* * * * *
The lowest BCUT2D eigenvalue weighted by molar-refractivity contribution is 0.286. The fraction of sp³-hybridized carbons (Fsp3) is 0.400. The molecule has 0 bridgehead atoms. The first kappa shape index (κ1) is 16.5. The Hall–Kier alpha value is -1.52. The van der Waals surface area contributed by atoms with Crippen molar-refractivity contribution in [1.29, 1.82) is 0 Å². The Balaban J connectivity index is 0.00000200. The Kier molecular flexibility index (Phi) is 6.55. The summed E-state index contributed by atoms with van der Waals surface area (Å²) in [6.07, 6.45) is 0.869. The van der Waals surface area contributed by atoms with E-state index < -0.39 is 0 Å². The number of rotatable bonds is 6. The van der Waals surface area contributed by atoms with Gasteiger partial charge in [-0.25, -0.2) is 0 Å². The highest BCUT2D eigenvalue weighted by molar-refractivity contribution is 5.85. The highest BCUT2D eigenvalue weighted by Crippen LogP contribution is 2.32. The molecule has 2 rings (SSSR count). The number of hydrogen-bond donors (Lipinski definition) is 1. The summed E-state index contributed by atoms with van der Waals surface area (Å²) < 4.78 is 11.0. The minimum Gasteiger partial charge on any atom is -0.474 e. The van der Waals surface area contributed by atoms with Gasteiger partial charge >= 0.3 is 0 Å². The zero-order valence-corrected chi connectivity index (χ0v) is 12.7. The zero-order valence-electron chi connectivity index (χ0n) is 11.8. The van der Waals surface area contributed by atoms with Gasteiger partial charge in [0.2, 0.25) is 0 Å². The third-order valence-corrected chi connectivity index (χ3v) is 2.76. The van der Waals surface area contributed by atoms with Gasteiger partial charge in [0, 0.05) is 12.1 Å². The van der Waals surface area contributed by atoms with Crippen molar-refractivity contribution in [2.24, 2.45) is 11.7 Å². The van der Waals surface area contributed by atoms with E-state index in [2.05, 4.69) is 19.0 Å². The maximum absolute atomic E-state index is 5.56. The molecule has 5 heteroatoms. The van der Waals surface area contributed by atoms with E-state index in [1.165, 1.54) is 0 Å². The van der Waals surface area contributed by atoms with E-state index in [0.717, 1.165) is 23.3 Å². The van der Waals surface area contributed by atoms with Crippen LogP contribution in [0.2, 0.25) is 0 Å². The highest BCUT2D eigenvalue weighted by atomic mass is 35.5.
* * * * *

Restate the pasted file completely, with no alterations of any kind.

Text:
The lowest BCUT2D eigenvalue weighted by molar-refractivity contribution is 0.286. The fraction of sp³-hybridized carbons (Fsp3) is 0.400. The molecule has 0 bridgehead atoms. The first kappa shape index (κ1) is 16.5. The Hall–Kier alpha value is -1.52. The van der Waals surface area contributed by atoms with Crippen molar-refractivity contribution in [1.29, 1.82) is 0 Å². The Balaban J connectivity index is 0.00000200. The Kier molecular flexibility index (Phi) is 6.55. The summed E-state index contributed by atoms with van der Waals surface area (Å²) in [6.07, 6.45) is 0.869. The van der Waals surface area contributed by atoms with E-state index < -0.39 is 0 Å². The number of rotatable bonds is 6. The van der Waals surface area contributed by atoms with Gasteiger partial charge in [-0.25, -0.2) is 0 Å². The highest BCUT2D eigenvalue weighted by molar-refractivity contribution is 5.85. The highest BCUT2D eigenvalue weighted by Crippen LogP contribution is 2.32. The molecule has 2 rings (SSSR count). The number of hydrogen-bond donors (Lipinski definition) is 1. The summed E-state index contributed by atoms with van der Waals surface area (Å²) < 4.78 is 11.0. The minimum Gasteiger partial charge on any atom is -0.474 e. The van der Waals surface area contributed by atoms with Gasteiger partial charge >= 0.3 is 0 Å². The zero-order valence-corrected chi connectivity index (χ0v) is 12.7. The zero-order valence-electron chi connectivity index (χ0n) is 11.8. The van der Waals surface area contributed by atoms with Gasteiger partial charge in [0.2, 0.25) is 0 Å². The third-order valence-corrected chi connectivity index (χ3v) is 2.76. The van der Waals surface area contributed by atoms with Gasteiger partial charge in [0, 0.05) is 12.1 Å². The van der Waals surface area contributed by atoms with Crippen molar-refractivity contribution in [2.24, 2.45) is 11.7 Å². The van der Waals surface area contributed by atoms with E-state index in [2.05, 4.69) is 19.0 Å². The maximum absolute atomic E-state index is 5.56. The molecule has 5 heteroatoms. The van der Waals surface area contributed by atoms with E-state index in [1.165, 1.54) is 0 Å². The van der Waals surface area contributed by atoms with E-state index in [0.717, 1.165) is 23.3 Å². The van der Waals surface area contributed by atoms with Crippen LogP contribution in [0.2, 0.25) is 0 Å². The highest BCUT2D eigenvalue weighted by atomic mass is 35.5.